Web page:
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Anne Arundel police to reschedule disciplinary hearing board for officer, add more seating for public

A disciplinary hearing for an Anne Arundel County police detective set to begin Wednesday was postponed late Monday night because a witness is no longer available to testify, police said. The hearing, known as a trial board, does not have a rescheduled date yet.

The trial board will have more seating available to the public when it is rescheduled. The police department expanded the number of locations where video feed of the hearing will broadcast after heeding repeated calls from community members who pressed to make the hearing more accessible.

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“We believe it is important and necessary to provide increased access in order to allow as much opportunity for public viewing as possible while maintaining adherence to COVID-19 safety guidelines,” Police Chief Amal Awad said in a statement.

A hearing for Detective Daniel Reynolds was planned for 8 a.m. Wednesday to determine if a recommendation that he be fired is appropriate discipline for the officer. Reynolds was suspended this summer after an Odenton man, Daniel Jarrells, filed a lawsuit claiming Reynolds knelt on his neck after Jarrells was taken to the ground by officers who stopped his car in 2019.

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An internal affairs investigation that launched after the lawsuit was filed concluded with a recommendation that Reynolds be fired. Police officers are entitled to challenge a disciplinary recommendation they disagree with in a public trial board.

A panel of three police officers — a captain, a second officer of higher rank and an equal rank officer as the cop on trial — will hear the internal affair’s case for termination. The panel will then decide if firing is the proper recommendation for disciplinary action.

Awad will ultimately make the decision after she receives a a report with a final recommendation from the panel.

Maryland made trial boards public in 2016 but the hearings are not a public body subject to the Open Meetings Act. Personnel records involved in the trial can be protected from public view by the Law Enforcement Officers’ Bill of Rights.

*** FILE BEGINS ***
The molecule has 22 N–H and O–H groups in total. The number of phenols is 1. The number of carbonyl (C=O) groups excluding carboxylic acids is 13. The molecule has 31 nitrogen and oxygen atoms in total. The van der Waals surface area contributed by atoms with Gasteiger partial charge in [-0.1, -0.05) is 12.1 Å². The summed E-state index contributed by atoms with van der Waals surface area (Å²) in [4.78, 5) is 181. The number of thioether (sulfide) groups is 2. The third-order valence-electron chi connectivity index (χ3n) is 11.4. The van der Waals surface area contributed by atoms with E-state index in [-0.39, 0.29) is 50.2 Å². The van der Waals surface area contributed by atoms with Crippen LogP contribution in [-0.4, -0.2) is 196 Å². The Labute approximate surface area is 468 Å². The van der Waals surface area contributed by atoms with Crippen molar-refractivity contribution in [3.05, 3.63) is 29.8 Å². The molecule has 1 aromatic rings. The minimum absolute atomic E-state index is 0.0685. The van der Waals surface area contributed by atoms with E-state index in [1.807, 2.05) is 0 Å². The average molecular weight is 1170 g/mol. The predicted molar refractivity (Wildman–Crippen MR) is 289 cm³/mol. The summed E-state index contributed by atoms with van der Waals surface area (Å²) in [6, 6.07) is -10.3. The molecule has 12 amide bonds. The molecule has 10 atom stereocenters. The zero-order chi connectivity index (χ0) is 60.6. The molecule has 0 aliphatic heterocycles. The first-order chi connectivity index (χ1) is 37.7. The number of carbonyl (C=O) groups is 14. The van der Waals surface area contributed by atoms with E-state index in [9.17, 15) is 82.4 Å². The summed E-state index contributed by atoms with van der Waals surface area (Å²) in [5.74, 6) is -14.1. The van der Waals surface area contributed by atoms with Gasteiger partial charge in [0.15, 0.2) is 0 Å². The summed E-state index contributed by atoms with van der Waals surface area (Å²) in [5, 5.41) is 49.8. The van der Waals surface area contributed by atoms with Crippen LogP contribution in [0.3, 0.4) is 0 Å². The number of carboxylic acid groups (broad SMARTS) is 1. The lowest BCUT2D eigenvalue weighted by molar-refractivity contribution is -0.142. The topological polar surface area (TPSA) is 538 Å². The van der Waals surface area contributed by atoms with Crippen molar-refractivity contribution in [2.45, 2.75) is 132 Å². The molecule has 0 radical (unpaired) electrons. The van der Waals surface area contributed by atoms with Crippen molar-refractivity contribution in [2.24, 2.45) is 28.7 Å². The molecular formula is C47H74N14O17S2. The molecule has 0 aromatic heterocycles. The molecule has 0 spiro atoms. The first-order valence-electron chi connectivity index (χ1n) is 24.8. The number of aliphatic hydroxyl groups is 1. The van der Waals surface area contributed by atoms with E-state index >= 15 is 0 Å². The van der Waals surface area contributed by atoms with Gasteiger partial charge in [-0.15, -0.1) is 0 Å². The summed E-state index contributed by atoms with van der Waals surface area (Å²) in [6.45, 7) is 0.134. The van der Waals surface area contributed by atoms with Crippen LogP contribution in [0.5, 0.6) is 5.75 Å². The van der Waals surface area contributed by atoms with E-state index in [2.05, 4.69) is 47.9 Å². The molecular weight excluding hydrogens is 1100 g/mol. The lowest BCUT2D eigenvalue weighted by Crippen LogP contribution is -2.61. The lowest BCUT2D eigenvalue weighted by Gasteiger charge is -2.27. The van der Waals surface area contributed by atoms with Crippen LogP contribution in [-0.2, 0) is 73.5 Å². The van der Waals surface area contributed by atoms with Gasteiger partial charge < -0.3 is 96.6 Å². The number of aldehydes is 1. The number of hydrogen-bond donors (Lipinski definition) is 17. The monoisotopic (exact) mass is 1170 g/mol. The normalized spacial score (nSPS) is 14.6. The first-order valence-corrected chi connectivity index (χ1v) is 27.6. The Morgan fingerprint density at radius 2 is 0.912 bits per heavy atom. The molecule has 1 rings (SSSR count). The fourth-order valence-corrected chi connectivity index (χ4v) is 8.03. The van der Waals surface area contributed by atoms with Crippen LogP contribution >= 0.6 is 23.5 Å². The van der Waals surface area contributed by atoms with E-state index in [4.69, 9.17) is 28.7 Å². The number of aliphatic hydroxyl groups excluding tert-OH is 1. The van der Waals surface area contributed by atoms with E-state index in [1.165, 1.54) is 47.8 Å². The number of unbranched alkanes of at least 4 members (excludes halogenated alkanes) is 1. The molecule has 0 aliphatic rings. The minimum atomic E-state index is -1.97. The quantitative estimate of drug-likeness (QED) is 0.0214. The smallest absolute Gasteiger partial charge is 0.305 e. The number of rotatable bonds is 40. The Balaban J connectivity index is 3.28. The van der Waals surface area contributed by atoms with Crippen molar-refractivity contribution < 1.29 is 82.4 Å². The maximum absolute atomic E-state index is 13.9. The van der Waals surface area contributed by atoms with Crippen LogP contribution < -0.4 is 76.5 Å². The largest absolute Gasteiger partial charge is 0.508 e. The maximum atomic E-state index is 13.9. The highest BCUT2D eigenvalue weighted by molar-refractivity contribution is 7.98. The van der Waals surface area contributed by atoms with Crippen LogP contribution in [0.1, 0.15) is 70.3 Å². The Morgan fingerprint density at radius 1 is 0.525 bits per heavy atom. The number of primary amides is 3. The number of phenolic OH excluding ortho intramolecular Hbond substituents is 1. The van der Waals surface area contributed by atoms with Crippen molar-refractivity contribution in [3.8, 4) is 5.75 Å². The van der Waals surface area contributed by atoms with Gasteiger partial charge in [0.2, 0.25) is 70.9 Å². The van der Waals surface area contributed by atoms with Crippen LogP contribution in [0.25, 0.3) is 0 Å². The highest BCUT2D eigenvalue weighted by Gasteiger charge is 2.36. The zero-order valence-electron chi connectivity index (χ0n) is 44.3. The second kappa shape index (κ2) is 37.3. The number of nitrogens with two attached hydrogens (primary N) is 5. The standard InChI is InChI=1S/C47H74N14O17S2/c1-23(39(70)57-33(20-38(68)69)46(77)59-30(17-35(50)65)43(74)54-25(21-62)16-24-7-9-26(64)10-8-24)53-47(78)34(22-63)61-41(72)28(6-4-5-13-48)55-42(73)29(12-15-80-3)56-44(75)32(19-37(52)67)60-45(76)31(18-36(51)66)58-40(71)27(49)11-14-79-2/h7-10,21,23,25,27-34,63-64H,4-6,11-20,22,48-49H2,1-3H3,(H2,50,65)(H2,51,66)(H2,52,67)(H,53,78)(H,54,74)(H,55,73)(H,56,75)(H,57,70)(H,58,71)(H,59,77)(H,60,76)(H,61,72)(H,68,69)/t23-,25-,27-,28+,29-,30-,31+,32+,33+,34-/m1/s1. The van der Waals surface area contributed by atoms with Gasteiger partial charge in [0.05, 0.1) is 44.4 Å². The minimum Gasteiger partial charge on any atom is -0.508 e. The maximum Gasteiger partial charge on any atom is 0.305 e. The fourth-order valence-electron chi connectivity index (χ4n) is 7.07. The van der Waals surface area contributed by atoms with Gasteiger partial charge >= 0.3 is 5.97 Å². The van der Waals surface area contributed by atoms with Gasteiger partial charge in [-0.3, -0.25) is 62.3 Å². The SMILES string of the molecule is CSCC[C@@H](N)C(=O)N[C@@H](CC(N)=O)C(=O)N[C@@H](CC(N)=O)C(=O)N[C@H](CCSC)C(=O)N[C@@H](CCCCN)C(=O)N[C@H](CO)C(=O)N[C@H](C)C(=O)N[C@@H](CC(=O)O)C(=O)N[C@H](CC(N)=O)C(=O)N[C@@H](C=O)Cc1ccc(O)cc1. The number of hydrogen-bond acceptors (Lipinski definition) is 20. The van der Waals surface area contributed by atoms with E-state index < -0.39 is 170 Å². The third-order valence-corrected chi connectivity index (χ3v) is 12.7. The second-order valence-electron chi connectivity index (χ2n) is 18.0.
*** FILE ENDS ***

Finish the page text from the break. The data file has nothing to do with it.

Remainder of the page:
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Anne Arundel County police opened public access to trial board hearings that year by transmitting video of hearings over a closed-circuit network from headquarters in Millersville to a designated room at the Southern District station.

Although the hearing is open to the public, police department officials denied a request by The Capital under the Maryland Public Information Act to release information on the board, including the names of the participating members or the agenda. That information is a personnel matter exempt from law, police said.

Daniel Jarrells, pictured on the ground, sued Anne Arundel County, its police department and three detectives for a February 2019 encounter in Gambrills. The lawsuit claims the detectives pulled him over for no reason and eventually threw him to the ground and knelt on his neck.
Daniel Jarrells, pictured on the ground, sued Anne Arundel County, its police department and three detectives for a February 2019 encounter in Gambrills. The lawsuit claims the detectives pulled him over for no reason and eventually threw him to the ground and knelt on his neck. (Courtesy Photo)

Anne Arundel County residents rallied in the streets and marched for greater transparency and accountability from police department this summer after George Floyd was killed by Minneapolis police.

Local organizations, including the United Black Clergy, Anne Arundel County Branch of the NAACP and the Caucus of African American Leaders, raised concern that first-come, first-serve seating for the livestreamed video at two police stations was inconvenient and inaccessible for the public to join the hearing.

Between the original two viewing stations, the combined 76 seats fit more people than the viewing room in Southern District before the coronavirus pandemic, police said. Police expanded the locations and availability for civilian involvement Tuesday by adding three more viewing locations, now allowing a combined 148.

Carl Snowden, longtime civil rights activist and the leader of the Caucus of African American Leaders, applauded Awad’s decision to expand available rooms as a way to build trust with the community by being transparent.

“Police don’t want to leave the public with a notion that they’re not being forthright,” Snowden said. “There’s a lot of public interest in this particular trial. It’s important the public have trust in the process, as well as the outcome.”

When a new date for the hearing is set, it will be streamed at:

  • Western District Police Station Community Room at 8273 Telegraph Road in Odenton. Seating is limited to 32 people.
  • Southern District Station Community Room at 35 Stepneys Lane in Edgewater. Seating is limited to 44 people.
  • Eastern District Police Station Community Room at 204 Pasadena Road in Pasadena. Seating is limited to 26 people.
  • Anne Arundel County Henry L. Hein Building Auditorium at 7480 Baltimore Annapolis Boulevard in Glen Burnie. Seating is limited to 23 people.
  • Heritage Complex Chesapeake Room, 2nd floor at 2664 Riva Road in Annapolis. Seating is limited to 23 people.

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